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The official website of elite American show jumping athlete Kent Farrington.

Kent Farrington and Creedance Capture Double Wins in New York

 Kent Farrington and Creedance Capture Double Wins in New York

It's not one, but two wins for Creedance and Kent Farrington in the first edition of the Governor’s Island Global Champions Tour in New York City. The pair finished first in both Saturday's qualifier and Sunday’s €150,000 1.55-meter class.


Sunday’s win was especially hard fought, with 15 advancing to the short course over Uliano Vezzania’s track. Farrington and Creedance won the class over Pieter Devos on Espoir, with Harrie Smolders and Cas 2 taking third. The pair went early in the jump-off, but Farrington didn’t consider that a disadvantage at all as the remaining qualified competitors attempted to catch him. Rails and seconds added to the clock while Farrington maintained his position.

“My plan with Creedance is always the same, just to do his round,” he said of the 12-year-old Dutch Warmblood by Lord Z. “That’s normally fast enough to win or to be very, very close. I try not to change my tactics or my strategy for anyone else, so I just do my own plan for him and what suits him.

“I think I just have a faster horse,” he continued. “He’s a rocket. He’s so quick across the ground. He’s very efficient at the fence. It’s a huge advantage because he can do the same number of strides as any other horse but he can do them going faster. So in a class like that, it’s a big advantage.”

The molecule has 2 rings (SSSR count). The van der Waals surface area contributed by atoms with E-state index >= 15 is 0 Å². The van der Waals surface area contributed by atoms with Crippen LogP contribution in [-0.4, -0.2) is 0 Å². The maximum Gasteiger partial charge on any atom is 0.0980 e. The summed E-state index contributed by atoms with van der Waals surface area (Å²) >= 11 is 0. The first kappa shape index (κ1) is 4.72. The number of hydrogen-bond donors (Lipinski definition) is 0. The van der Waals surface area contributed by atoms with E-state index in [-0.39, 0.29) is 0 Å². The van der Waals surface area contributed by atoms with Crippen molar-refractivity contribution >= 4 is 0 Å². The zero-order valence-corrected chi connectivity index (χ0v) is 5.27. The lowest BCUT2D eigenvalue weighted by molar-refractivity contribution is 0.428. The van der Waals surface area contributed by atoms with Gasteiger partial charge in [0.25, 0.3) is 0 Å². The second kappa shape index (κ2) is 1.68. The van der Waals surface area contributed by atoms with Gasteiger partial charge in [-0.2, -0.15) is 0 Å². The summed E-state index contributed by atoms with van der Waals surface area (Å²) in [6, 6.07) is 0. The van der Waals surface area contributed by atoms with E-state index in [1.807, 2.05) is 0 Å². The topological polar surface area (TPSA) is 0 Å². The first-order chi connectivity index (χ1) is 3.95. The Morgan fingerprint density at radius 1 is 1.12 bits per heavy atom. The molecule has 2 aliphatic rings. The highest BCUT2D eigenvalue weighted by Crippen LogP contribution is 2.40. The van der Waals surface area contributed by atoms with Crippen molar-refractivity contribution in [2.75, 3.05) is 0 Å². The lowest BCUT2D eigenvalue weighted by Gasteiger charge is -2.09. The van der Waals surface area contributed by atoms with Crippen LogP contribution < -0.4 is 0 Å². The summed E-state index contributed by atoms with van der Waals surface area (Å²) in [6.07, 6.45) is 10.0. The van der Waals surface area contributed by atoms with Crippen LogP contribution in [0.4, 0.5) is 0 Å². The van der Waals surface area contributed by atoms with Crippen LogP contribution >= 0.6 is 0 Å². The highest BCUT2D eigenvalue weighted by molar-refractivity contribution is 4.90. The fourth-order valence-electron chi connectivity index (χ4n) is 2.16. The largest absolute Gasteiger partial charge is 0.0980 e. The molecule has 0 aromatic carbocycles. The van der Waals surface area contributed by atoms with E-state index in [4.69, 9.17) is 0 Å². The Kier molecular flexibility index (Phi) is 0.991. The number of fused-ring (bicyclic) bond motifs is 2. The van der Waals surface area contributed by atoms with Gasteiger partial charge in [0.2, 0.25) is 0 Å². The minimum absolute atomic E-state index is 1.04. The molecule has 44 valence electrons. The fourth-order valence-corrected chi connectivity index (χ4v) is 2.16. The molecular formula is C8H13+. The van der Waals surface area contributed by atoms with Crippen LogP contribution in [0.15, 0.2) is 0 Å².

Creedance, co-owned by Farrington and RCG Farm, has won in New York before, taking the top prize at the Rolex Central Park Horse Show in 2017. But Farrington’s been competing abroad since April, winning classes on Creedance at the Global Champions Tour of St. Tropez (France) and Spruce Meadows (Calgary), among others.

“I got him when he was seven,” Farrington said. “He always had great talent but he was really a high-strung horse with a lot of blood. It took a lot of time for him to mature into a more rideable horse, a more predictable horse. That’s what you see now. His rounds are more consistent. You can really count on him to deliver and he’s an exceptional horse in the sport.”

Next up for Creedance is a bit of a rest. He’ll have a month off then come back for end of the fall season.


On showing at the Longines Global Champions Tour New York: “It was a good week. I brought two very competitive horses and I actually thought they had a chance to win every day. Creedance was in amazing form and won both of his classes this week.”

On Creedance as a championship horse: “I don’t know that a championship would suit him and I don’t know if I would ask him to jump it. He jumps a lot from his heart and I try to manage his classes so I am not always asking him to jump the biggest rounds because he is a small horse and I don’t want to over-tax him. So I do my best to balance his schedule.”

On bringing the best athletes in the world to America: “I think the sport is global and to compete against the best, all of the best have to be present. Because a lot of the leading riders are in Europe, we have to go there. I think this horse show is a great way to showcase the sport and to raise the level here in America while exposing the audience to these top riders. There is always something to learn from different riding styles and types of horses, so to have that exposure here in the States is a great thing for the sport.”

On competing at a destination horse show: “I like competing with the best and I think that these shows are great and have elevated the level of the sport. I also still appreciate the more traditional shows that have been historically important like Aachen, Calgary and Geneva but I think the Global Champions Tour has elevated the sport and gotten us a lot more exposure by raising the level of money behind the riders and ultimately all of that has benefitted the sport.”

Source: The Chronicle of the Horse, Sportfot Photography and Phelps Sports Media